WA cops price difference on mutton, lamb and skins

WA-sheep-flock

The largest variations in skin values appear to come out of the saleyard system, a system which is vital to the continuing competitive nature of the WA livestock industry.

A report exploring Australian sheep market structures and systems has acknowledged the significant price differences paid by meat processors in Western Australia for mutton, lamb and skins, as compared to the prices paid for the same products in the eastern states.

The Sheepmeat market structures and systems investigation report, released by Sheep Producers Australia, compiled by Mecardo and funded by Meat and Livestock Australia, had its purpose in responding to the finding of the ACCC’s Cattle and Beef Market Survey, in the belief that there are similar disparities between market places and reporting systems in the sheepmeat industry.

WAFarmers Livestock Executive Officer Kim Haywood said the report clearly identified that trade lamb and skin values are considerably lower than other states, and have been so for many years.

“The report identified that prices paid in WA for trade lambs were consistently below prices paid at peak times for trade lambs in the southern eastern states, with a 10 to 20 per cent price lift compared to 20 to 60 per cent price lift in southern eastern states,” she said.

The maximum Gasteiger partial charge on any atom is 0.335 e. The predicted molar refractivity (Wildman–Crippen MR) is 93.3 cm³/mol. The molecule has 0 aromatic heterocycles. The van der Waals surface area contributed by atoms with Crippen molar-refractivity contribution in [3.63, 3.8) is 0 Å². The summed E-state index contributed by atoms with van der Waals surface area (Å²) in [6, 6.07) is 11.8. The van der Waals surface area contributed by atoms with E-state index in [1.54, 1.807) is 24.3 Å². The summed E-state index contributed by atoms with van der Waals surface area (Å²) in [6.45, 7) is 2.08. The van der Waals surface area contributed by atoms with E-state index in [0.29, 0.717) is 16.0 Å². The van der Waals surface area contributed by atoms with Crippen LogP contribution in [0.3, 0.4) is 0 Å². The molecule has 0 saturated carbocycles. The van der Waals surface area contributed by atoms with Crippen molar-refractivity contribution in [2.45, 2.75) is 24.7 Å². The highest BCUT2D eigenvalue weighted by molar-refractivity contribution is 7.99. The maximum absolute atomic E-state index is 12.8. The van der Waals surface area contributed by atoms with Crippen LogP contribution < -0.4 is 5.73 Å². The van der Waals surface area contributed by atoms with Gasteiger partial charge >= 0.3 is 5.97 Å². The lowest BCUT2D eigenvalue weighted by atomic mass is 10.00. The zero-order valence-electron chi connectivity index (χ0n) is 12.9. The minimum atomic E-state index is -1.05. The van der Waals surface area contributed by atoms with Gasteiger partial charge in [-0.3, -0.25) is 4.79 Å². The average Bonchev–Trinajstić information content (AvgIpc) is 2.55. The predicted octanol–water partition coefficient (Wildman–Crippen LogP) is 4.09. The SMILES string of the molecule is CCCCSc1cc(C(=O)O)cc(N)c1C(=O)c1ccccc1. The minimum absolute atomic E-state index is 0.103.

“The largest variations in skin values appear to come out of the saleyard system, a system which is vital to the continuing competitive nature of the WA livestock industry. This makes it difficult to ascertain exactly what values are put on skins when offered as sale lots.

“While there are challenges involved in the skin trade in WA, we find it impossible to justify these local issues being the only reason for such a massive difference in skin values between WA and the east.”

Ms Haywood said there was a need for price reporting that truly reflects the actual prices being paid at saleyards, over the hook, and direct.

“Online platform data prices are not analysed or included in existing price reporting platforms. Their inclusion would significantly improve the overall accuracies of all price reports for all sheep types,” she said.

“There would be strong benefits in standardising the collection times and sheep categories for over the hook price reporting, as this would allow more consistent analysis and comparisons to keep buyers and sellers better informed.”

“Live export prices are strongly correlated and are generally a better price indicator for trade lamb prices in WA compared to saleyard, over the hook or direct price reporting at present.”

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